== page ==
John Arnold: The story of a Bantam cock smuggled from Cork to Paris

John Arnold recalls a French student who visited Cork and decided to smuggle a bantam cock, which is on the crest of the French rugby jersey, back home with him
John Arnold: The story of a Bantam cock smuggled from Cork to Paris

The cock was placed in an Easter egg box, which Pierre carried with him on the flight to Paris, said John Arnold. Picture: Stock

THERE’S a grand old phrase, perhaps a sean-fhocail, in Irish ‘Is ait an mac an saol’ which is translated into English as ‘life is strange’. How true that little gem of wisdom is.

I suppose I have a vivid imagination, but still life is indeed strange.

What often amazes me is the way a word, a sentence, a verse of a poem or a song can trigger something in my head and send me away in tangent.

Recently, while reading, I was also listening to the songs of Sean Dunphy — the man that sang If I Could Choose in the 1967 Eurovision Song Contest. I was only ten that year and we weren’t long after getting a black and white television and the Eurovision was just huge for us.

In 1965, Butch Moore with Walking The Streets in The Rain was 6th. The following year Dickie Rock with Come Back To Stay was 4th and Sean was runner up to Sandie Shaw’s Puppet On a String in 67. Two years later he had a huge hit with The Lonely Woods Of Upton.

It was another ‘Cork song’ sung by Sean Dunphy Mount Massey, The Pride Of Macroom that set me thinking back down boithrìn na smaointe recently. Growing up in Bartlemy in the 1960s we had many local characters like Fagin, Dave Ryan, Tom O Brien, Mike Spillane, Johnny and Jerry, Jer Connors, Dan Dooley, Bill Cronin and a man named Tim Moynihan. Tim had a habit of saying ‘Old Sport, Old Boy, Old Chap’ and the song he loved was Sean Dunphy’s Mount Massy. I was only a garsún but I can vividly recall Tim above at The Cross singing;

How I long to remember those bright days of yore

Which sweetly with joy I beguiled

The friends that frequented my old cabin floor

And the comrades I loved as a child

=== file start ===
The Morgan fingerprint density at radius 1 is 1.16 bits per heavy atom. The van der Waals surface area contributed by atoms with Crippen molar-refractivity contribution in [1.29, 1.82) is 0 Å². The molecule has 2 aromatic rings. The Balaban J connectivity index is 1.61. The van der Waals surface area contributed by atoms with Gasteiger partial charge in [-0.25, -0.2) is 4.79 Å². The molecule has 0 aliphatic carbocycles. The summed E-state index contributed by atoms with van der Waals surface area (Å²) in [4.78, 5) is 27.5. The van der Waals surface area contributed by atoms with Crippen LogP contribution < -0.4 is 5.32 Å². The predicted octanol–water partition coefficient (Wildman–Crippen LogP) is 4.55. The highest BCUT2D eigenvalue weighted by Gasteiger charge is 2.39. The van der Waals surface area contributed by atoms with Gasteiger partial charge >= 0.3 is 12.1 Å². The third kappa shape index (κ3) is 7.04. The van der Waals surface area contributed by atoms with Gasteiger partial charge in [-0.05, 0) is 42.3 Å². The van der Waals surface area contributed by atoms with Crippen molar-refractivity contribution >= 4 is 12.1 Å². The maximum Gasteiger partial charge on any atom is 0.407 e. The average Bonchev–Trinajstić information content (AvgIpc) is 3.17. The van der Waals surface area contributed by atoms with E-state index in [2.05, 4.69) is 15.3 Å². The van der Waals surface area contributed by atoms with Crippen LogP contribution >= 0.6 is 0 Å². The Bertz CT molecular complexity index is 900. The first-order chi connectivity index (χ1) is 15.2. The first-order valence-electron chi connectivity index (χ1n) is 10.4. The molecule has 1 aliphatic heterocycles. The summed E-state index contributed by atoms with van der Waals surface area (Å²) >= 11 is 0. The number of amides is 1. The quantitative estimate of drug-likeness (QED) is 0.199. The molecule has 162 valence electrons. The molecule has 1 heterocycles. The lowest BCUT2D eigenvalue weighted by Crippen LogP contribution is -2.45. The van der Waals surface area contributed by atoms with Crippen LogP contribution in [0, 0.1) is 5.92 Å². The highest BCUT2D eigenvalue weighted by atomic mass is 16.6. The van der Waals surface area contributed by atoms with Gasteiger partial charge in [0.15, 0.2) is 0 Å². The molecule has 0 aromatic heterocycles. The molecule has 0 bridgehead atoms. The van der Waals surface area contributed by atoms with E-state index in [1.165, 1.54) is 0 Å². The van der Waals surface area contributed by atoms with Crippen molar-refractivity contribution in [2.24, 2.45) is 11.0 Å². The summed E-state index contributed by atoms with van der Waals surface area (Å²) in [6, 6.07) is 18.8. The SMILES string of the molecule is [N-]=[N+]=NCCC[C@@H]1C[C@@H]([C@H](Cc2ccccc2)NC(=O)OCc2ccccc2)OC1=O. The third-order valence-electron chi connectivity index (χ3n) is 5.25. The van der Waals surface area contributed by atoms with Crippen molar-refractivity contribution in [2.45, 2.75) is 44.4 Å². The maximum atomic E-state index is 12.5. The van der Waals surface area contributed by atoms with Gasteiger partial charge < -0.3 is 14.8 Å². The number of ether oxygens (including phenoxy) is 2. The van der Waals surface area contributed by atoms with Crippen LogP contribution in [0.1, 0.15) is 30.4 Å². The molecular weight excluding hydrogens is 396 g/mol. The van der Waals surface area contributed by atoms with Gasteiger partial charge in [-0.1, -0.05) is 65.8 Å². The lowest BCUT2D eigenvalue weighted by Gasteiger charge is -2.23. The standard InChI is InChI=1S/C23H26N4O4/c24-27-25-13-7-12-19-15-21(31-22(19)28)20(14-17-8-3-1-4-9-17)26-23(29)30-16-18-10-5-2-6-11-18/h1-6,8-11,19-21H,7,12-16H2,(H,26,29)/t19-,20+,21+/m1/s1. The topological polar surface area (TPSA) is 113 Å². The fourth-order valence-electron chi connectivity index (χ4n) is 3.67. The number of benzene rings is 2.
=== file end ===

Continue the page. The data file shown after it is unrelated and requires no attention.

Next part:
How I longed for to roam, by Mount Massey’s green groves

Or poach by the light of the moon

That spot of my birth, there’s no place on earth

Like Mount Massey, the flower of Macroom

The song was Tim’s party piece in the same way that Jer Connors ‘The Campaigner’ used to sing The Galway Shawl. Tim Moynihan and his wife Annie were a lovely couple — I often compared them to The Tailor and Ansty! They lived at Hightown just near where the Bartlemy Races are held.

Tim was born in 1901 at Raleigh, Macroom. The following year at the other end of the country a girl named Annie McGill was born in the Glenties in Co. Donegal. Growing up in an Irish speaking home, she was called ‘Annie Joe’ to distinguish her from her cousin Annie.

Many years later, Annie Joe recalled being taken to a ‘Hiring Fair’ where she was ‘hired into service’ in a Big House’ — she was only 14 years old at this time. She worked in different parts of the country and in the 1930’s ‘came South’ and obtained employment in Massytown House near Macroom. There she met Tim Moynihan ‘Old boy, old sport’. They fell in love and courted and in February, 1939, they wed in St Colmans Church in Macroom.

Tim worked here and there and the newly-married couple had a few different homes before finally settling in Bartlemy in the late 1950s. It’s a long, long way from Donegal — and from Macroom also — to Bartlemy but here’s where they stayed for the rest of their lives.

Tim got employment working in the forestry, which was a major employer in rural Ireland, 50 and 60 years ago. Annie Moynihan had the sweetest Donegal Irish. I loved it —though I could understand only a focail here and there — it was very different from the school Irish we learned. She was an industrious woman and kept every kind of poultry and fowl. At Moynihans there were ducks, geese, turkeys, guinea hens and bantams of all descriptions.